House Of Wax

Par Alan Hustak le 26 avril 2013

Embrace the kitsch.  

drapeau_wax.jpgAlmost 30 years after the wax museum at the corner of Queen Mary Road and Cote des Neiges closed its doors an interactive exhibition featuring wax celebrities has opened again, this time downtown in the Eaton Centre.  More than 120 life-size figurines are arranged in lavish  settings  on the top floor of the The work of artisans with the celebrated Grévin studio in Paris, the exhibition is, for the most part, geared to a francophone Quebec  audience.  

You can gaze at mannequins that resemble Quebec pop stars Diane Dufresne, Céline Dion,  René Angelil, Roy Dupuis,  Roch Voisine,  Jean-Pierre Ferland,  Luc Plamondon,  and even Saints Brother André and Marguerite  Bourgeouys.   There is a nod to some Anglo culture, but not much.  Don`t look for  Leonard Cohen, for example,  or for many Anglo-Canadian movers and shakers.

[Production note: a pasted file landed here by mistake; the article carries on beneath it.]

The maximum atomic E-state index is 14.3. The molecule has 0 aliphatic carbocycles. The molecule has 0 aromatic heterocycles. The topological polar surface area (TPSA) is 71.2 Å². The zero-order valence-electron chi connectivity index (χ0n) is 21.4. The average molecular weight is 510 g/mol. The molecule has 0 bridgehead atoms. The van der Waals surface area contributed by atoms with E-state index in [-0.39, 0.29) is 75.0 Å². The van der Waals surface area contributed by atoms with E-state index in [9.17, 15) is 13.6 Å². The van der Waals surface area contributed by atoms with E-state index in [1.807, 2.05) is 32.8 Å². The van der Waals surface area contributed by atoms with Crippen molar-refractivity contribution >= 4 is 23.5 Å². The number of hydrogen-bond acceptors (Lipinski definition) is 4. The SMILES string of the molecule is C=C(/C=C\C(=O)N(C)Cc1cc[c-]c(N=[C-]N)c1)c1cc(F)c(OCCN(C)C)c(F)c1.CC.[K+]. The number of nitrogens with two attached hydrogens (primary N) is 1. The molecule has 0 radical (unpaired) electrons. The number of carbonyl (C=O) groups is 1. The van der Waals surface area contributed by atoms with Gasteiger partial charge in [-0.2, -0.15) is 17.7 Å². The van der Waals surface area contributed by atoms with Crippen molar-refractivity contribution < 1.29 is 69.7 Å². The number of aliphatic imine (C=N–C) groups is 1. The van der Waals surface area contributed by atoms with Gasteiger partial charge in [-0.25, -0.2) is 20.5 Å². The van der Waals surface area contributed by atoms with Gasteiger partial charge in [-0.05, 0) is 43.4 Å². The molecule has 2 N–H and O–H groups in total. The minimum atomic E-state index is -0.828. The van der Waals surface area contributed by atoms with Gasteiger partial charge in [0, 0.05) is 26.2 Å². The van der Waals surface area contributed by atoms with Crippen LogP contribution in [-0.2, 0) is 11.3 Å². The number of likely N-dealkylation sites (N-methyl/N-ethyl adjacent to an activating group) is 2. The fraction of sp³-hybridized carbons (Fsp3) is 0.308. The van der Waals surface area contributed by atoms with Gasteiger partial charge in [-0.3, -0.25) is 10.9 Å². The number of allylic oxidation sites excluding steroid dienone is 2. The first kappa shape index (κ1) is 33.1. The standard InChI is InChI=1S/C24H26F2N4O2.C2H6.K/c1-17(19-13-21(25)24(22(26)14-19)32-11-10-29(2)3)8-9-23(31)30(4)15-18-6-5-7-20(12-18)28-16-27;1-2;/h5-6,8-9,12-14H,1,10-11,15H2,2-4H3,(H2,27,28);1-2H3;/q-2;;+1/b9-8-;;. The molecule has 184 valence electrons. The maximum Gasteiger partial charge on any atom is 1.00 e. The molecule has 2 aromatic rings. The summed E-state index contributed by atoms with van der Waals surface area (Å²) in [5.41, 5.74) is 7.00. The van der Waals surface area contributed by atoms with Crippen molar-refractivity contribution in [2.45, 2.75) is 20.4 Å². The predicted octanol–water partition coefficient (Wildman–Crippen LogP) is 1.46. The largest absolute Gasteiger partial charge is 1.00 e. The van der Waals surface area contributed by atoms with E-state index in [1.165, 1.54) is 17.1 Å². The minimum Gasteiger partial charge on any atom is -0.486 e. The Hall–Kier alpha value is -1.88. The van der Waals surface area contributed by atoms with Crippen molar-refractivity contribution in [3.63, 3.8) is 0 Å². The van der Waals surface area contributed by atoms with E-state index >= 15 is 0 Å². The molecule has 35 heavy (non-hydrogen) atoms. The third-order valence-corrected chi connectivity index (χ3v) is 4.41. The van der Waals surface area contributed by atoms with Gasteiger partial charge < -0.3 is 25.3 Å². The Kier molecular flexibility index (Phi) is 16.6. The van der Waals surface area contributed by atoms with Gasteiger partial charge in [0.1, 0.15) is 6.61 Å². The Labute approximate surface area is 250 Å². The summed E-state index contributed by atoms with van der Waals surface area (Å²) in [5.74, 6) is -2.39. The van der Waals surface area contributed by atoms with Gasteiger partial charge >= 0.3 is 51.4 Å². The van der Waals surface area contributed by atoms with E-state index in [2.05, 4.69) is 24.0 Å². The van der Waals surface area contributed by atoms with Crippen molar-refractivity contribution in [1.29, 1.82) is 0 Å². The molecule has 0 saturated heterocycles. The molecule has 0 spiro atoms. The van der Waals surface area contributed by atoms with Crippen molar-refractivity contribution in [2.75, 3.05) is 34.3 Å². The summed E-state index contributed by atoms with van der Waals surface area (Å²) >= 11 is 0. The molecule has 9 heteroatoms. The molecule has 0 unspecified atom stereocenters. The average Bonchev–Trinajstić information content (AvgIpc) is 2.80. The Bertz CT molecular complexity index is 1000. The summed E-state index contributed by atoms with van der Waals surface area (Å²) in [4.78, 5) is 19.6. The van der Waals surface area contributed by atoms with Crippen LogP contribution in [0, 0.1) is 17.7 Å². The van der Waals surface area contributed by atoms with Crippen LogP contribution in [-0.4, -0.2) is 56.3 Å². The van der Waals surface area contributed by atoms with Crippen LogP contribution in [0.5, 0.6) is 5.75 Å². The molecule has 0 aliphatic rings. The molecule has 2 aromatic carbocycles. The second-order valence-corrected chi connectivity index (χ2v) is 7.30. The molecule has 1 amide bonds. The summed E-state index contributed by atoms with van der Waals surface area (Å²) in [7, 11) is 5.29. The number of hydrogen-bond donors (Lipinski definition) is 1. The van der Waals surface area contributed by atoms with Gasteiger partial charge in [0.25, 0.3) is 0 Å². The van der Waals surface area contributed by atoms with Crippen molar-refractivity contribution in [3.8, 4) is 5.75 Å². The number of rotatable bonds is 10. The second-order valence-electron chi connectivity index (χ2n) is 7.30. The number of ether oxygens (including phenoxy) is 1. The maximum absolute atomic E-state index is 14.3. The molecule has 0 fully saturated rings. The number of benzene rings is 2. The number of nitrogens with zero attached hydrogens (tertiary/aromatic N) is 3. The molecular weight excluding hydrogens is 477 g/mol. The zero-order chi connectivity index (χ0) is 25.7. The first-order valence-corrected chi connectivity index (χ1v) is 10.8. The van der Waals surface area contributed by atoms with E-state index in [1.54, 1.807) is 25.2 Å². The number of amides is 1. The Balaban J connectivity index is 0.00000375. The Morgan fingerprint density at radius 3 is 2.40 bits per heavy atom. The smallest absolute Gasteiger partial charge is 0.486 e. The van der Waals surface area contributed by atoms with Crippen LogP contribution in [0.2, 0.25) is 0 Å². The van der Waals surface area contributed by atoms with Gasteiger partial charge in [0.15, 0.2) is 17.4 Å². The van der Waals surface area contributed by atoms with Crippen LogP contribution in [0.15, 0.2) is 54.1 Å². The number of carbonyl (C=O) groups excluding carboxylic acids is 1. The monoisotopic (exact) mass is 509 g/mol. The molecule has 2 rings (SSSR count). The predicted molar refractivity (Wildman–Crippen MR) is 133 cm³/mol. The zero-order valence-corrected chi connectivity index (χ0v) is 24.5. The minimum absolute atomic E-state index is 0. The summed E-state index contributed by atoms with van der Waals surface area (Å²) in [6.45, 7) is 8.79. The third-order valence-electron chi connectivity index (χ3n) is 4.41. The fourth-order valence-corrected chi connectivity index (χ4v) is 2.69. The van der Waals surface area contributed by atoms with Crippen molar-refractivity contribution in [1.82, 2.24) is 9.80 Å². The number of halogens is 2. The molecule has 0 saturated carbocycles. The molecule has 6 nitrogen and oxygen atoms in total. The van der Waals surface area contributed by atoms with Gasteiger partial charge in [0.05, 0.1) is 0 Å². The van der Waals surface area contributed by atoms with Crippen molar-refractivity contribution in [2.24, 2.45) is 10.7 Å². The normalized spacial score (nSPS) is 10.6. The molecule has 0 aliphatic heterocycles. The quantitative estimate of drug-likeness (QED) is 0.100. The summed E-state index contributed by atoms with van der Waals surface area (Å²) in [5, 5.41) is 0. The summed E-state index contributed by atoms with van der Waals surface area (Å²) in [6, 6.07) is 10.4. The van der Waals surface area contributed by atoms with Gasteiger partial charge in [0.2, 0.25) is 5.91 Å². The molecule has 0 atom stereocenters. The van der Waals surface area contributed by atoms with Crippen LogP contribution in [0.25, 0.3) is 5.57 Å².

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trudeau_wax.jpgJustin Bieber is represented, but you won’t find images of Justin Trudeau.  Yet.  Pierre  Trudeau, however, is there, standing off to the side, rose in his lapel,  in a tableaux with former Montreal mayor  Jean Drapeau, one-time premier  René Lévesque and the late French President Charles de Gaulle. By far the most lifelike is the figurine of hockey player  Guy Lafleur, hair streaming in full flight; the least life-like is the image of U.S. President Obama, which looks more wooden than wax.  Not everyone who tours the show will wax eloquent; some may find it a bit creepy, like a Quebec-centric  mausoleum, others will revel  in the retro atmosphere as they admire waxen images some of which are so life-like you expect to see them breathe. The final galleries are historic figures, Champlain, Jacques Cartier,  de Maisonneuve, and Wolfe and Montcalm.

 

 

 

 

 

 

 

 

 

trudeau_wax.jpgThe stylish, over-the-top theatrical settings are the work of Montreal event orchestrators Dick Walsh and Julien Bertevas.  There is the inevitable gift shop and a bistro café. 

The Grévin gallery is open from 10 a.m. to 6 p.m. on weekdays, and from 11 a.m. to 5 p.m. on Sunday.  A family pass good for two adults and two children is $53. 


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